“But,” you say, “they all say that you won’t notice any changes in your health coverage, especially if you’re happy with what you have. We have to do something to contain costs.” Uh-huh. Sure. And pigs fly, too. If you believe that, then be sure you get a video of the pig that just flew past my window doing Immelman loops and wingovers. That definitely needs to be the lead story on the ten o’clock news!

There are only two ways to contain costs. Reduce the amount of money paid out to doctors, hospitals, etc., or reduce the number of people seeking health care.

Cutting payouts to providers of all stripes will not be the obvious and first step. The mere threat of some form of health care legislation being passed is already having an effect. Blue Cross/Blue Shield of Texas recently announced the termination of 183 employees and the combining of some job responsibilities. The reason for this little move? Because of the need to contain costs in view of pending health care legislation. Spend a quick ten seconds on Google and you will discover that BC/BS operations in many states are eliminating employees as well.

“Hey! That’s a good thing,” you say, “those nasty old insurance companies are just in it for the money.” True enough, but the alternative, as it stands now, is cradle-to-the-grave government-run health care ala Canada and Great Britain. Of course there is a third choice. Eliminate the insurance companies, let the costs drop back to where they should be and pay cash.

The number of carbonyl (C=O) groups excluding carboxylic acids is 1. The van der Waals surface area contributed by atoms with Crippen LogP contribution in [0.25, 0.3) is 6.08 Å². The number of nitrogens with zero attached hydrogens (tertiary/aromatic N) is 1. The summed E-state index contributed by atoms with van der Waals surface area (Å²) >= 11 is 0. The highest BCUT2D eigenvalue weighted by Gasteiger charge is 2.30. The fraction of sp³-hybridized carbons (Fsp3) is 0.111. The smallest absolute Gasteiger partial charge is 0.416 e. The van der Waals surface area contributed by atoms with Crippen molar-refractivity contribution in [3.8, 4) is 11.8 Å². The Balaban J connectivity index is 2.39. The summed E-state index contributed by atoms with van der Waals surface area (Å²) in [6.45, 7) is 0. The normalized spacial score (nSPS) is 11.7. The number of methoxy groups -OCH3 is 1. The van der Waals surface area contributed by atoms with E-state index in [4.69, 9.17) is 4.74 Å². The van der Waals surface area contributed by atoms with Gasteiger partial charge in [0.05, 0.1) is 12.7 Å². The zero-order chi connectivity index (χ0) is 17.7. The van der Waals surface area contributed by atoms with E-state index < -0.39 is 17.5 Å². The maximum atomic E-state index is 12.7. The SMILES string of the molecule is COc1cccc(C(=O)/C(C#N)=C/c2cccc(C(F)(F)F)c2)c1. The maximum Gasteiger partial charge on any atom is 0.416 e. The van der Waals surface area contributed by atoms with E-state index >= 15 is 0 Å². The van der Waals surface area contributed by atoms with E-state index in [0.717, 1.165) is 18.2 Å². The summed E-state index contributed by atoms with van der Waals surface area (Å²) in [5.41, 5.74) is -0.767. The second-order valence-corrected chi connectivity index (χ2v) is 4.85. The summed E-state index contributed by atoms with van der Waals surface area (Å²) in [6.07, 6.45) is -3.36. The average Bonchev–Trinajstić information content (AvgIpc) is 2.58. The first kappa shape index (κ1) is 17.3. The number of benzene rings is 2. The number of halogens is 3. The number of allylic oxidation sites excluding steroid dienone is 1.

That third choice ain’t gonna happen anytime soon, so we’re stuck with the disaster that ObamaCare will be if Congress manages to ram it down our throats.

There are already problems with physician shortages, particularly where primary care physicians are concerned. You can go to both here and here for informative articles on current and projected shortages.

The sites listed belong to the Atlanta Metro News and Examiner/Dallas. One particularly alarming statistic was a projection in May that primary care income will decline some 15%-20% under the ObamaCare proposal. Who knows how much worse it will be by the time a final bill is written. And don’t forget to Google JAMA (Journal of the American Medical Association) for even more supporting statistics.

If the nationalization of the American healthcare system is carried to fruition, you can bet your Justin Boots that a substantial percentage of doctors will opt to retire rather than be told how little money they will be permitted to earn. If that isn’t enough, would anyone care to project how many more doctors will throw in the towel after panels of bureaucrats begin controlling what kind of treatment they’re allowed to extend to any given patient?

And just how will these panels determine who gets what care? By determining the cost effectiveness of the treatment when balanced against the age of the patient, overall medical condition, medical history and whether or not they’re a contributing member of society. In other words, the numbers will determine your treatment. Incidentally, that also has the effect of reducing the number of people receiving health care. If you go back to the top of this missive and refresh your memory, it won’t take long to understand that those cold, impersonal numbers are the purview of efficiency experts. Those logical bean counters, in other words.

When it comes to the medical care that you receive, this entire argument boils down to one very simple question: Do you want bean counters controlling your life by reducing your medical care to a set of numbers?

I don’t.

Richard Marmo

August 31, 2009